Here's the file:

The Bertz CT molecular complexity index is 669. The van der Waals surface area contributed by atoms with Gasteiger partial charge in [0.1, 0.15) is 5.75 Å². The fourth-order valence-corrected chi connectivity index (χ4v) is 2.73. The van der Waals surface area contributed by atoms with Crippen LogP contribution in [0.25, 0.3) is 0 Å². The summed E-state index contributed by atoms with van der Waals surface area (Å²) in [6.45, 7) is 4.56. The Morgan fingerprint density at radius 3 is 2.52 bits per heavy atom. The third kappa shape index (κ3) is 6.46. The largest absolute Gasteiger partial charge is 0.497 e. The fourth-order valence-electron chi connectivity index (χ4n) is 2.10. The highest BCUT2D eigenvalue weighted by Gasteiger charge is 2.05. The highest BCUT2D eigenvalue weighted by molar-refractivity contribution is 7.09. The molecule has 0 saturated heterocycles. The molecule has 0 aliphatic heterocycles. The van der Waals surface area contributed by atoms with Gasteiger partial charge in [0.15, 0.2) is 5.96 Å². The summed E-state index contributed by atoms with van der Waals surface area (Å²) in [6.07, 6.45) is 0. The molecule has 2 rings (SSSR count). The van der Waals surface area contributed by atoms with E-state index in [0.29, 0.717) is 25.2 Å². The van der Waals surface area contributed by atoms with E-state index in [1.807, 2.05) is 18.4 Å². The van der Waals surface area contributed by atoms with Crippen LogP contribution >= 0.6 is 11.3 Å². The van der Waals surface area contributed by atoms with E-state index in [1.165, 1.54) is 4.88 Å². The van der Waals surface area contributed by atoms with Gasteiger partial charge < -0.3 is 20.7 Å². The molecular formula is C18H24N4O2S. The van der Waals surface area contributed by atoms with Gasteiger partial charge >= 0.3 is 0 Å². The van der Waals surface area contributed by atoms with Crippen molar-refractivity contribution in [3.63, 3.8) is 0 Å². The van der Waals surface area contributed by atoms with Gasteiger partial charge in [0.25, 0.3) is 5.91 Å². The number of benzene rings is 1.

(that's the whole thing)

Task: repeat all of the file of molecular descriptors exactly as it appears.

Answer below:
The Bertz CT molecular complexity index is 669. The van der Waals surface area contributed by atoms with Gasteiger partial charge in [0.1, 0.15) is 5.75 Å². The fourth-order valence-corrected chi connectivity index (χ4v) is 2.73. The van der Waals surface area contributed by atoms with Crippen LogP contribution in [0.25, 0.3) is 0 Å². The summed E-state index contributed by atoms with van der Waals surface area (Å²) in [6.45, 7) is 4.56. The Morgan fingerprint density at radius 3 is 2.52 bits per heavy atom. The third kappa shape index (κ3) is 6.46. The largest absolute Gasteiger partial charge is 0.497 e. The fourth-order valence-electron chi connectivity index (χ4n) is 2.10. The highest BCUT2D eigenvalue weighted by Gasteiger charge is 2.05. The highest BCUT2D eigenvalue weighted by molar-refractivity contribution is 7.09. The molecule has 0 saturated heterocycles. The molecule has 0 aliphatic heterocycles. The van der Waals surface area contributed by atoms with Gasteiger partial charge in [0.15, 0.2) is 5.96 Å². The summed E-state index contributed by atoms with van der Waals surface area (Å²) in [6.07, 6.45) is 0. The molecule has 2 rings (SSSR count). The van der Waals surface area contributed by atoms with E-state index in [0.29, 0.717) is 25.2 Å². The van der Waals surface area contributed by atoms with E-state index in [1.807, 2.05) is 18.4 Å². The van der Waals surface area contributed by atoms with Crippen LogP contribution >= 0.6 is 11.3 Å². The van der Waals surface area contributed by atoms with E-state index in [1.165, 1.54) is 4.88 Å². The van der Waals surface area contributed by atoms with Gasteiger partial charge < -0.3 is 20.7 Å². The molecular formula is C18H24N4O2S. The van der Waals surface area contributed by atoms with Gasteiger partial charge >= 0.3 is 0 Å². The van der Waals surface area contributed by atoms with Crippen molar-refractivity contribution in [3.63, 3.8) is 0 Å². The van der Waals surface area contributed by atoms with Gasteiger partial charge in [0.25, 0.3) is 5.91 Å². The number of benzene rings is 1.